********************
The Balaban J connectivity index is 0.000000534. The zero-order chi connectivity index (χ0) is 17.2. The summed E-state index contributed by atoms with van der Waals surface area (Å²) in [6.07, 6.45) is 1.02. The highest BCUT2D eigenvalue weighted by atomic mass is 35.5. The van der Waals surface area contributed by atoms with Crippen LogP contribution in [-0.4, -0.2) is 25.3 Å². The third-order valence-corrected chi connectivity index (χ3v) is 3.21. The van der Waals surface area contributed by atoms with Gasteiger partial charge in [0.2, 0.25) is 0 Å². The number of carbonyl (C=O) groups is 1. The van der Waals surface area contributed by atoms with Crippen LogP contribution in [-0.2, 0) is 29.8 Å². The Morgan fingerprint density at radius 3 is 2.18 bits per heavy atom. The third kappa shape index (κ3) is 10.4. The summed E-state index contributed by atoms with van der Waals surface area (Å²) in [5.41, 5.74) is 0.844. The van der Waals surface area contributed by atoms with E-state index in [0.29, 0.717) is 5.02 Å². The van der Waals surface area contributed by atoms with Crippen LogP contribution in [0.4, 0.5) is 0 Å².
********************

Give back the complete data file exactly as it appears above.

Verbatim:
The Balaban J connectivity index is 0.000000534. The zero-order chi connectivity index (χ0) is 17.2. The summed E-state index contributed by atoms with van der Waals surface area (Å²) in [6.07, 6.45) is 1.02. The highest BCUT2D eigenvalue weighted by atomic mass is 35.5. The van der Waals surface area contributed by atoms with Crippen LogP contribution in [-0.4, -0.2) is 25.3 Å². The third-order valence-corrected chi connectivity index (χ3v) is 3.21. The van der Waals surface area contributed by atoms with Gasteiger partial charge in [0.2, 0.25) is 0 Å². The number of carbonyl (C=O) groups is 1. The van der Waals surface area contributed by atoms with Crippen LogP contribution in [-0.2, 0) is 29.8 Å². The Morgan fingerprint density at radius 3 is 2.18 bits per heavy atom. The third kappa shape index (κ3) is 10.4. The summed E-state index contributed by atoms with van der Waals surface area (Å²) in [5.41, 5.74) is 0.844. The van der Waals surface area contributed by atoms with E-state index in [0.29, 0.717) is 5.02 Å². The van der Waals surface area contributed by atoms with Crippen LogP contribution in [0.4, 0.5) is 0 Å².